Goldfish are the most commonly owned freshwater fish in the world. Modern goldfish are a domesticated version of wild carp that originated out of East Asian rivers. And they can be among the hardiest fish you’ll come across.
They can survive in bodies of water with low temperatures and little oxygen. Some species of goldfish even thrive in outdoor ponds instead of indoor aquariums such as Koi, Rudd, Tench, and Orfe.
But can these freshwater fish survive in brackish conditions?
Recent studies have shown that goldfish can indeed survive brackish environments—just not too salty. And while this may seem like a win for the goldfish, there’s actually a big underlying issue with it.
What Is Brackish Water?
Brackish water is an environment that’s halfway between freshwater and saltwater. It’s not too salty, but it’s not necessarily devoid of salinity either. Brackish water doesn’t have a clear-cut value. It can cover a wider array of ranges.
Brackish water is often described in terms of parts per thousand (ppt) salinity. The ocean has a 35 ppt salinity rating and anything less than that can technically be considered brackish.
There are several species of fish that can absolutely thrive in brackish environments. Goldfish are not generally considered anything but freshwater fish. This means they should have a zero ppt rating for their aquarium. However, as you’ll see, that doesn’t mean that they can’t leave their comfort zone.
Goldfish in Brackish Water
There shouldn’t be too much surprise among goldfish enthusiasts regarding a goldfish’s ability to withstand brackish water. As a matter of fact, goldfish fanciers have been adding small amounts of sea salt (or aquarium salt) into their tanks for years to help keep them healthy. But just how much salt can goldfish handle?
According to a study performed by James Tweedley and others from the Centre of Fish and Fisheries at Murdoch University, goldfish have been found in estuaries much saltier than your tank at home. They found goldfish within the Vasse and Wonnerup estuaries with salinities registering at 17 ppt salinity. This is halfway between a standard aquarium tank and the ocean itself.
And this isn’t an isolated incident either. In fact, 526 different goldfish were found in the same waters throughout just three surveys. Some of these fish were quite massive as well, weighing in at around 4.5 pounds. This makes these brackish goldfish some of the biggest in the world!
However, that’s not necessarily a good thing. These goldfish have become an invasive species to the waters they’re now swimming in. With the bountiful selection of food and the massive size of the estuaries, these fish are rapidly growing to a size in which they have no natural predators to cull the population.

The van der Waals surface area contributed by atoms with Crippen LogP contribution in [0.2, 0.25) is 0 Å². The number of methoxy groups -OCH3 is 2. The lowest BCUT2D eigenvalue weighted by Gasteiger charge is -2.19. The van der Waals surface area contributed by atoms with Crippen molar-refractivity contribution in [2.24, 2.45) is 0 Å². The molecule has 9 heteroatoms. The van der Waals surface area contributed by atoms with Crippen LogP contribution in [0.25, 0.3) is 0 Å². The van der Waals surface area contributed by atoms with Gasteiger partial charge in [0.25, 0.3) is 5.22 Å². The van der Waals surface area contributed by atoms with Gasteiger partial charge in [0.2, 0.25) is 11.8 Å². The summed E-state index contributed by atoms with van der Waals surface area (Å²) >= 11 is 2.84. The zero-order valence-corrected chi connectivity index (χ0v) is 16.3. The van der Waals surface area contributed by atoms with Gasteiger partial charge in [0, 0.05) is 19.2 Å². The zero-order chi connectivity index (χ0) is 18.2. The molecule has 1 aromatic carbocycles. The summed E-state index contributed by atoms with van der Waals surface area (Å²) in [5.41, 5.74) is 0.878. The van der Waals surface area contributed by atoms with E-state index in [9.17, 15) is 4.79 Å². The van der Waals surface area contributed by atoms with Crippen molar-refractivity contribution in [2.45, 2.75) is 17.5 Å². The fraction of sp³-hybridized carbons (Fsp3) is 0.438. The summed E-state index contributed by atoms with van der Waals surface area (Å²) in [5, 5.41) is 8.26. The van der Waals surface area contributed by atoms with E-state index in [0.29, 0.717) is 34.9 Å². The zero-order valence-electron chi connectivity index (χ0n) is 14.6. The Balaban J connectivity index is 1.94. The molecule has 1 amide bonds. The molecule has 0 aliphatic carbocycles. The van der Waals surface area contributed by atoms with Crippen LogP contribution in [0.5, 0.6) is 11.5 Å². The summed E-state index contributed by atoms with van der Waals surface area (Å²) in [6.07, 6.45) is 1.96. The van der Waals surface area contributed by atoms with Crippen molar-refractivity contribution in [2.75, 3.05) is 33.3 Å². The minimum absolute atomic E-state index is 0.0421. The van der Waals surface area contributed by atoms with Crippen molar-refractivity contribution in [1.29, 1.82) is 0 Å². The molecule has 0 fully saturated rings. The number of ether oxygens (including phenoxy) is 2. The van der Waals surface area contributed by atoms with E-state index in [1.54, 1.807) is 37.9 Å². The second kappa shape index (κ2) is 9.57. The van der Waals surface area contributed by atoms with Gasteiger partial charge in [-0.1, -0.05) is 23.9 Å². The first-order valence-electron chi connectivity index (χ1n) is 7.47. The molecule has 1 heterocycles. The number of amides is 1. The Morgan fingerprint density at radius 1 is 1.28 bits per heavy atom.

These monster-sized brackish water goldfish have been wreaking havoc within the estuaries’ ecosystems by accelerating algae blooms, disturbing sediment, and consuming the eggs and spawn of those fish native to the area.
And they’re spawning.
This can be extremely detrimental to the current ecosystems, but this isn’t even the scariest part. What could make matters worse is if the goldfish can use the estuaries as a “salt bridge” and spread them to other freshwater rivers leading into them. This would perpetuate their invasion through other ecosystems.
Can I Keep Goldfish in a Brackish Aquarium?
Other studies have been done on the effects of brackish water on goldfish with surprising results. In a study by Semra Kucuk of the Adnan Menderes University in Turkey, goldfish can indeed survive without negative consequence in brackish waters—as long as the salinity does not exceed 8 ppt salinity. The study also shows that the maximum salinity a goldfish can withstand is 20 ppt salinity.
Most brackish aquariums run between 9-19 ppt salinity. However, it’s on the lower end of that spectrum where you’ll see true brackish fish species thrive. So, if you were to lower that spectrum by just one part per thousand, you’d be able to comfortably accommodate most true brackish fish with your freshwater goldfish.
Should You Keep Your Goldfish in Brackish Water?
Both of the independent studies we mentioned above show that goldfish can thrive in brackish waters. However, there is still much to be learned. We know for a fact goldfish can live happily and for long lives in cool, fresh water. And until more information comes along to further solidify these findings, you should probably keep them in freshwater tanks.
Featured Image Credit: Glyn Baker, Wikimedia Commons